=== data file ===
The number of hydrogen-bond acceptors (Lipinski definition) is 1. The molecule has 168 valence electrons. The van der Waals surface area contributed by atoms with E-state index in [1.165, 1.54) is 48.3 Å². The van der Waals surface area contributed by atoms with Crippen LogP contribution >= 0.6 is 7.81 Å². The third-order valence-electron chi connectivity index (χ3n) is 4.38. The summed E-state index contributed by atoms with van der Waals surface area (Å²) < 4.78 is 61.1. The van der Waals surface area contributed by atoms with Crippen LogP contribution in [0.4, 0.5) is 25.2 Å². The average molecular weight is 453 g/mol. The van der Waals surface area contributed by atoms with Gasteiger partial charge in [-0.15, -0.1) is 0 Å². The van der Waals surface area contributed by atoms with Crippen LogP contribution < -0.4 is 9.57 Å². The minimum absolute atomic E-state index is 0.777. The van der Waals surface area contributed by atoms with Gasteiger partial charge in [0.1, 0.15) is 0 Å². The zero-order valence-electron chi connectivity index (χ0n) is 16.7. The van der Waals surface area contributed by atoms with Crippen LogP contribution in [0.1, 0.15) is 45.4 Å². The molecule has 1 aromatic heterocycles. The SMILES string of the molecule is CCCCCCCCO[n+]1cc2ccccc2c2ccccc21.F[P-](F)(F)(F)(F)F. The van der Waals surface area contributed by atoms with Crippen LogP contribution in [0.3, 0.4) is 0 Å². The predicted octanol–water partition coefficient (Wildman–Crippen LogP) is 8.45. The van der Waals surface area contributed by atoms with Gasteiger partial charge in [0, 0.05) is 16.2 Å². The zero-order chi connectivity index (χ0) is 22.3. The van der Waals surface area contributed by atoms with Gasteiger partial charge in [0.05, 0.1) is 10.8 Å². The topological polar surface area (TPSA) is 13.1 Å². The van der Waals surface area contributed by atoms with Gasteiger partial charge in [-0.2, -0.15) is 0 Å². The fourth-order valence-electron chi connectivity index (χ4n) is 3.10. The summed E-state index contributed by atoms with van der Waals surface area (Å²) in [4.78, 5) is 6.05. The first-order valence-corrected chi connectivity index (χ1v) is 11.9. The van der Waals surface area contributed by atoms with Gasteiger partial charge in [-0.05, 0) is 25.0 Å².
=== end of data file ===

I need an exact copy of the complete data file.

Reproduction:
The number of hydrogen-bond acceptors (Lipinski definition) is 1. The molecule has 168 valence electrons. The van der Waals surface area contributed by atoms with E-state index in [1.165, 1.54) is 48.3 Å². The van der Waals surface area contributed by atoms with Crippen LogP contribution >= 0.6 is 7.81 Å². The third-order valence-electron chi connectivity index (χ3n) is 4.38. The summed E-state index contributed by atoms with van der Waals surface area (Å²) < 4.78 is 61.1. The van der Waals surface area contributed by atoms with Crippen LogP contribution in [0.4, 0.5) is 25.2 Å². The average molecular weight is 453 g/mol. The van der Waals surface area contributed by atoms with Gasteiger partial charge in [-0.15, -0.1) is 0 Å². The van der Waals surface area contributed by atoms with Crippen LogP contribution < -0.4 is 9.57 Å². The minimum absolute atomic E-state index is 0.777. The van der Waals surface area contributed by atoms with Gasteiger partial charge in [0.1, 0.15) is 0 Å². The zero-order valence-electron chi connectivity index (χ0n) is 16.7. The van der Waals surface area contributed by atoms with Crippen LogP contribution in [0.1, 0.15) is 45.4 Å². The molecule has 1 aromatic heterocycles. The SMILES string of the molecule is CCCCCCCCO[n+]1cc2ccccc2c2ccccc21.F[P-](F)(F)(F)(F)F. The van der Waals surface area contributed by atoms with Crippen LogP contribution in [0.3, 0.4) is 0 Å². The predicted octanol–water partition coefficient (Wildman–Crippen LogP) is 8.45. The van der Waals surface area contributed by atoms with Gasteiger partial charge in [0, 0.05) is 16.2 Å². The zero-order chi connectivity index (χ0) is 22.3. The van der Waals surface area contributed by atoms with Gasteiger partial charge in [0.05, 0.1) is 10.8 Å². The topological polar surface area (TPSA) is 13.1 Å². The van der Waals surface area contributed by atoms with Gasteiger partial charge in [-0.2, -0.15) is 0 Å². The fourth-order valence-electron chi connectivity index (χ4n) is 3.10. The summed E-state index contributed by atoms with van der Waals surface area (Å²) in [4.78, 5) is 6.05. The first-order valence-corrected chi connectivity index (χ1v) is 11.9. The van der Waals surface area contributed by atoms with Gasteiger partial charge in [-0.05, 0) is 25.0 Å².